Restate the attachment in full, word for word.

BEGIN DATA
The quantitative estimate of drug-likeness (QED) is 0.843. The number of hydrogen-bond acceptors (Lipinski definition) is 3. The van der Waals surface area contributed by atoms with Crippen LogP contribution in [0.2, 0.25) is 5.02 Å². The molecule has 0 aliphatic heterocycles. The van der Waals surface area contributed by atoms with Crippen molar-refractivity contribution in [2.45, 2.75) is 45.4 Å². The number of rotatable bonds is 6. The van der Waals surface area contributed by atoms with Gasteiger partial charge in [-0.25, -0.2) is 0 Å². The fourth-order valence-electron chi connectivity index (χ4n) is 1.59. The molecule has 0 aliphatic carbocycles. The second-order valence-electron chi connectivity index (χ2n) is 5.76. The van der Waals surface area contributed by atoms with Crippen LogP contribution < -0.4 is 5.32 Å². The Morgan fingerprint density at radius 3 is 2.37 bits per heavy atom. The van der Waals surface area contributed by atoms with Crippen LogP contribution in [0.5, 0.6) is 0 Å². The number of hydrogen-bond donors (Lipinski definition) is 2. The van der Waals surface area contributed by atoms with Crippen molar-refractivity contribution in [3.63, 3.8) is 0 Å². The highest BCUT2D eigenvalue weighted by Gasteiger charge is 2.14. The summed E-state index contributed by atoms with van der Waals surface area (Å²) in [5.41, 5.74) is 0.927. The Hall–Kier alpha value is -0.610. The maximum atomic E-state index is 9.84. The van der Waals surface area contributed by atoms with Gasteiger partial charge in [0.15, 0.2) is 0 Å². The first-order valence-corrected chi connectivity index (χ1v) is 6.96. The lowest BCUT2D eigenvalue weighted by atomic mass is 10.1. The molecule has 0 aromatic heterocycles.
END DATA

The quantitative estimate of drug-likeness (QED) is 0.843. The number of hydrogen-bond acceptors (Lipinski definition) is 3. The van der Waals surface area contributed by atoms with Crippen LogP contribution in [0.2, 0.25) is 5.02 Å². The molecule has 0 aliphatic heterocycles. The van der Waals surface area contributed by atoms with Crippen molar-refractivity contribution in [2.45, 2.75) is 45.4 Å². The number of rotatable bonds is 6. The van der Waals surface area contributed by atoms with Gasteiger partial charge in [-0.25, -0.2) is 0 Å². The fourth-order valence-electron chi connectivity index (χ4n) is 1.59. The molecule has 0 aliphatic carbocycles. The second-order valence-electron chi connectivity index (χ2n) is 5.76. The van der Waals surface area contributed by atoms with Crippen LogP contribution < -0.4 is 5.32 Å². The Morgan fingerprint density at radius 3 is 2.37 bits per heavy atom. The van der Waals surface area contributed by atoms with Crippen LogP contribution in [0.5, 0.6) is 0 Å². The number of hydrogen-bond donors (Lipinski definition) is 2. The van der Waals surface area contributed by atoms with Crippen molar-refractivity contribution in [3.63, 3.8) is 0 Å². The highest BCUT2D eigenvalue weighted by Gasteiger charge is 2.14. The summed E-state index contributed by atoms with van der Waals surface area (Å²) in [5.41, 5.74) is 0.927. The Hall–Kier alpha value is -0.610. The maximum atomic E-state index is 9.84. The van der Waals surface area contributed by atoms with Gasteiger partial charge in [0.15, 0.2) is 0 Å². The first-order valence-corrected chi connectivity index (χ1v) is 6.96. The lowest BCUT2D eigenvalue weighted by atomic mass is 10.1. The molecule has 0 aromatic heterocycles.